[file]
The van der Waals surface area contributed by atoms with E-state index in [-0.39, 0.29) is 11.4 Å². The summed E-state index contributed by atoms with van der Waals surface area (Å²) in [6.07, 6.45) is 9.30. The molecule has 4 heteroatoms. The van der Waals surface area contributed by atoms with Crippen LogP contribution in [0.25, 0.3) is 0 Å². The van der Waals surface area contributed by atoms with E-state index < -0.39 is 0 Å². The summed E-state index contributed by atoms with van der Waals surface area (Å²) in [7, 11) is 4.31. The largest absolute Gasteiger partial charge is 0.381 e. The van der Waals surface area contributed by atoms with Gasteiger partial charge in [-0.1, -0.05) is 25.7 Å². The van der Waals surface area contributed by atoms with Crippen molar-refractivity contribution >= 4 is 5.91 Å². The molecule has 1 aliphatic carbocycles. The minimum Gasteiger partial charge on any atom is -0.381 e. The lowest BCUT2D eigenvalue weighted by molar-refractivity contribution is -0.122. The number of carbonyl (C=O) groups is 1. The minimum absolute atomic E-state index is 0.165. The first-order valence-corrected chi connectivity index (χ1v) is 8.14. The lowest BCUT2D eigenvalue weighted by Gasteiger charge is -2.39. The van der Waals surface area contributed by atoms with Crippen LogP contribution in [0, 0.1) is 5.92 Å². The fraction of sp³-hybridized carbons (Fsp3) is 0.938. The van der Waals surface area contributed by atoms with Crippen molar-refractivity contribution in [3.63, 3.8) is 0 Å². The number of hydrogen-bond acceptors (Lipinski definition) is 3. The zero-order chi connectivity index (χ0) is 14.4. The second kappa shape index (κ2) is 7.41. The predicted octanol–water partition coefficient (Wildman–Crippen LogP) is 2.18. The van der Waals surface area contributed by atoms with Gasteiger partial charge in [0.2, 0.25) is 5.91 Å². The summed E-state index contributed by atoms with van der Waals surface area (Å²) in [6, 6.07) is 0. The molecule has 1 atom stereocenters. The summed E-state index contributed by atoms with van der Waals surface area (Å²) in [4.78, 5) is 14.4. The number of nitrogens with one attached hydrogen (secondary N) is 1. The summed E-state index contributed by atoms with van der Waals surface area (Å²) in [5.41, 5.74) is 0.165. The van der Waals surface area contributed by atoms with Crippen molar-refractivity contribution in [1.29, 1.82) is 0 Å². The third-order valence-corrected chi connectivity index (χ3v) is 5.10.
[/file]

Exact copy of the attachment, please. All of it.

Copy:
The van der Waals surface area contributed by atoms with E-state index in [-0.39, 0.29) is 11.4 Å². The summed E-state index contributed by atoms with van der Waals surface area (Å²) in [6.07, 6.45) is 9.30. The molecule has 4 heteroatoms. The van der Waals surface area contributed by atoms with Crippen LogP contribution in [0.25, 0.3) is 0 Å². The van der Waals surface area contributed by atoms with E-state index < -0.39 is 0 Å². The summed E-state index contributed by atoms with van der Waals surface area (Å²) in [7, 11) is 4.31. The largest absolute Gasteiger partial charge is 0.381 e. The van der Waals surface area contributed by atoms with Gasteiger partial charge in [-0.1, -0.05) is 25.7 Å². The van der Waals surface area contributed by atoms with Crippen molar-refractivity contribution >= 4 is 5.91 Å². The molecule has 1 aliphatic carbocycles. The minimum Gasteiger partial charge on any atom is -0.381 e. The lowest BCUT2D eigenvalue weighted by molar-refractivity contribution is -0.122. The number of carbonyl (C=O) groups is 1. The minimum absolute atomic E-state index is 0.165. The first-order valence-corrected chi connectivity index (χ1v) is 8.14. The lowest BCUT2D eigenvalue weighted by Gasteiger charge is -2.39. The van der Waals surface area contributed by atoms with Crippen LogP contribution in [0, 0.1) is 5.92 Å². The fraction of sp³-hybridized carbons (Fsp3) is 0.938. The van der Waals surface area contributed by atoms with Crippen molar-refractivity contribution in [3.63, 3.8) is 0 Å². The number of hydrogen-bond acceptors (Lipinski definition) is 3. The zero-order chi connectivity index (χ0) is 14.4. The second kappa shape index (κ2) is 7.41. The predicted octanol–water partition coefficient (Wildman–Crippen LogP) is 2.18. The van der Waals surface area contributed by atoms with Gasteiger partial charge in [0.2, 0.25) is 5.91 Å². The summed E-state index contributed by atoms with van der Waals surface area (Å²) in [6, 6.07) is 0. The molecule has 1 atom stereocenters. The summed E-state index contributed by atoms with van der Waals surface area (Å²) in [4.78, 5) is 14.4. The number of nitrogens with one attached hydrogen (secondary N) is 1. The summed E-state index contributed by atoms with van der Waals surface area (Å²) in [5.41, 5.74) is 0.165. The van der Waals surface area contributed by atoms with Crippen molar-refractivity contribution in [1.29, 1.82) is 0 Å². The third-order valence-corrected chi connectivity index (χ3v) is 5.10.